How Do Crews Know if the Wall Cavity is Full When Injecting Foam Insulation?
By: Amanda Ringler on June 8th, 2022
Are you considering injection foam insulation for your exterior walls, but you are curious about how installers know when the cavity is full?
I know what you're thinking. You're wondering exactly how the installer knows when the injection foam insulation has filled the wall cavity when they can't see inside.
RetroFoam of Michigan has more than 20 years of experience installing spray and injection foam insulation in thousands of homes across the Lower Peninsula. Our crews are trained to ensure the cavity where the foam insulation is being installed is full, giving your home the coverage it needs to be more comfortable and energy-efficient.
So, how do the installers know when the wall is filled? Let's jump right into it.
Can Foam Insulation Be Installed in Existing Walls and Completely Fill the Cavity?
The quick answer is, yes.
Injection foam can be installed into an enclosed cavity, like exterior walls, without tearing down walls or waiting until your next remodel.
RetroFoam insulation has the consistency of shaving cream when it is injected. Because of its unique nature and composition, this allows the material to flow around any obstacles – water pipes and wiring – without getting caught up so it fills the entire cavity.
The process used by the RetroFoam installers also works to ensure the cavity is completely filled. Let's talk more about the installation process.
The Insulation Installation Process
Foam can be injected into existing walls without removing any existing fiberglass insulation.
If there is cellulose in the cavity, in some cases it may need to be vacuumed out, but usually, it can also stay right where it is.
In most cases, exterior walls can be insulated from the outside of the home. In rare cases, the installation may need to be done from the inside.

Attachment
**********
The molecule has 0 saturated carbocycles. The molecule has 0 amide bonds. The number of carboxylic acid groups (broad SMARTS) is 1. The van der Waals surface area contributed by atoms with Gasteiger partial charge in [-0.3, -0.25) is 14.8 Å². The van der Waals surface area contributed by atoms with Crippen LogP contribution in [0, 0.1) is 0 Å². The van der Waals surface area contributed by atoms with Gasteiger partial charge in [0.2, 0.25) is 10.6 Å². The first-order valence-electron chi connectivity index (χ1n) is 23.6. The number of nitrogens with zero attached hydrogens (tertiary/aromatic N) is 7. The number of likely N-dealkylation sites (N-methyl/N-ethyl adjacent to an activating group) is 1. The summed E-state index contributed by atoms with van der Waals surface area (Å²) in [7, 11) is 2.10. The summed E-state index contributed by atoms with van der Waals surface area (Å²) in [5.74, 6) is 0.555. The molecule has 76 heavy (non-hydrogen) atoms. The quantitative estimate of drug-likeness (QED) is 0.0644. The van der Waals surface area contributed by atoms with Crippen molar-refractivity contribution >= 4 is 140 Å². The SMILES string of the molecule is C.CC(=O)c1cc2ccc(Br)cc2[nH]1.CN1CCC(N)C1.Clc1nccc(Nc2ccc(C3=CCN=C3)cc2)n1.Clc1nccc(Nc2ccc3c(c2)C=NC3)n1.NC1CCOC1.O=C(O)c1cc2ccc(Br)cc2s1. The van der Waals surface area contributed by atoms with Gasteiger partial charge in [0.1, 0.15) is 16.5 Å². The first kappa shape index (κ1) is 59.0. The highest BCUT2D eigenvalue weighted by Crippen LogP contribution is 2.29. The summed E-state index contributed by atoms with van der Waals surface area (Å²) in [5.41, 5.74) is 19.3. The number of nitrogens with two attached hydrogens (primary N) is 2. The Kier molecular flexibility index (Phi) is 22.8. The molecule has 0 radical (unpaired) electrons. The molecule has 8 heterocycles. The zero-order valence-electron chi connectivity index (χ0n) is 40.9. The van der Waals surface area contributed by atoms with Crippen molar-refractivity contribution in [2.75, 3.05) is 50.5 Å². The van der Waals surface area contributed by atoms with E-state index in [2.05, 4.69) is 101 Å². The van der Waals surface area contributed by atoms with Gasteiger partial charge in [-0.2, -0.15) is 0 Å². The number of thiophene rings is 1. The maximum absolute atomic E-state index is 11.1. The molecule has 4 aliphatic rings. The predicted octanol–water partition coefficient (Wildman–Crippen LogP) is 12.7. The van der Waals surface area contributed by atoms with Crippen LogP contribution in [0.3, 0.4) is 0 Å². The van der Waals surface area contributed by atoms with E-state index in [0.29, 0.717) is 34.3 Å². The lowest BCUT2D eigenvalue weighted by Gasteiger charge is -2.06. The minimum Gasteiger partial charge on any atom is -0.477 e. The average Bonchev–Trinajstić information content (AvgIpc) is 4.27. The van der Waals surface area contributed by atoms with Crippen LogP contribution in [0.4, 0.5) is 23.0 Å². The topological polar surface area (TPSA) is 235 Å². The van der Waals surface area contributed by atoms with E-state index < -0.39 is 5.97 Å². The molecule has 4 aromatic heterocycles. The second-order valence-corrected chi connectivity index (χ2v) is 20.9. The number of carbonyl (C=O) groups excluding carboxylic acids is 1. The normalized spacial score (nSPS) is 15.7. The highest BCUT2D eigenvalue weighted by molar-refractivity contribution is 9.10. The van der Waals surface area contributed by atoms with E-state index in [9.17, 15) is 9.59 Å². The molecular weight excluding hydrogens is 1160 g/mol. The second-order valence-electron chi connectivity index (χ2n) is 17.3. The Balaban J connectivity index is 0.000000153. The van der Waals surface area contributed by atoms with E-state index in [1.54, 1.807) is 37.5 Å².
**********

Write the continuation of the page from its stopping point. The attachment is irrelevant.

For the purpose of this article, let's talk first about aluminum and vinyl siding, then how the cavities are filled for walls with brick exterior.
Aluminum and Vinyl Siding Installation Process
For homes with aluminum or vinyl siding, a piece of siding is removed and a 2 1/2-inch hole is drilled into each stud cavity.
A crew member will run a Slim Jim up and down the cavity. This is done for several reasons:
- To ensure there are no fire stops or no studs that will prohibit the hose from getting all the way to the top.
- This is also done to feel for the next stud. This ensures the installer has a good idea of what is in the cavity from top to bottom and side to side.
The installer will then run the injection hose all the way to the top of the cavity and then all the way to the bottom. If the installer runs into any obstructions or blockages, another hole will be drilled either above or below it and more foam will be injected to ensure the cavity is completely filled.
Once the cavity has been completely filled, the holes are then plugged and the siding is replaced.
Brick Exterior Installation Process
How to install foam insulation in walls with brick exterior is quite different from vinyl or aluminum siding.
A 5/8-inch hole is drilled at the top, middle, and bottom of each stud cavity. This method ensures the cavity is completely filled with injection foam.
After the foam has been injected, the drilled holes are then filled with mortar.
Adding Injection Foam Insulation to Existing Walls
Once the work is completed, if at any time the homeowner feels an area has been missed, RetroFoam of Michigan has their back.
If a homeowner continues to feel a draft or problem area after we’ve installed the insulation, the crew will come out and do a thermal image scan to look for voids. If we find any missed areas, our lifetime warranty ensures we will re-fill any missed areas at no cost to the homeowner that same day.
If you would like to continue on your educational journey about spray and injection foam insulation, check out our Learning Center.
Installing RetroFoam into Exterior Walls with Different Siding Types
Can I Be Inside My Home During the Foam Insulation Installation?
Will Plaster or Paneling Impact Injection Foam Installation?
About Amanda Ringler
Amanda previously has worked as a breaking news and crime reporter, TV news producer, and editor in Flint and Detroit. Throughout her career as a journalist, she has won several awards from The Society of Professional Journalists - Detroit Chapter and the Michigan Press Association. As part of the RetroFoam of Michigan family, Amanda uses her experience as a journalist to write content that will help educate homeowners on the benefits of foam insulation. When Amanda isn’t writing, she’s spending time with her husband and rescued huskies. She also loves knitting, making art, cooking, and hosting dinner and a movie night for friends and family.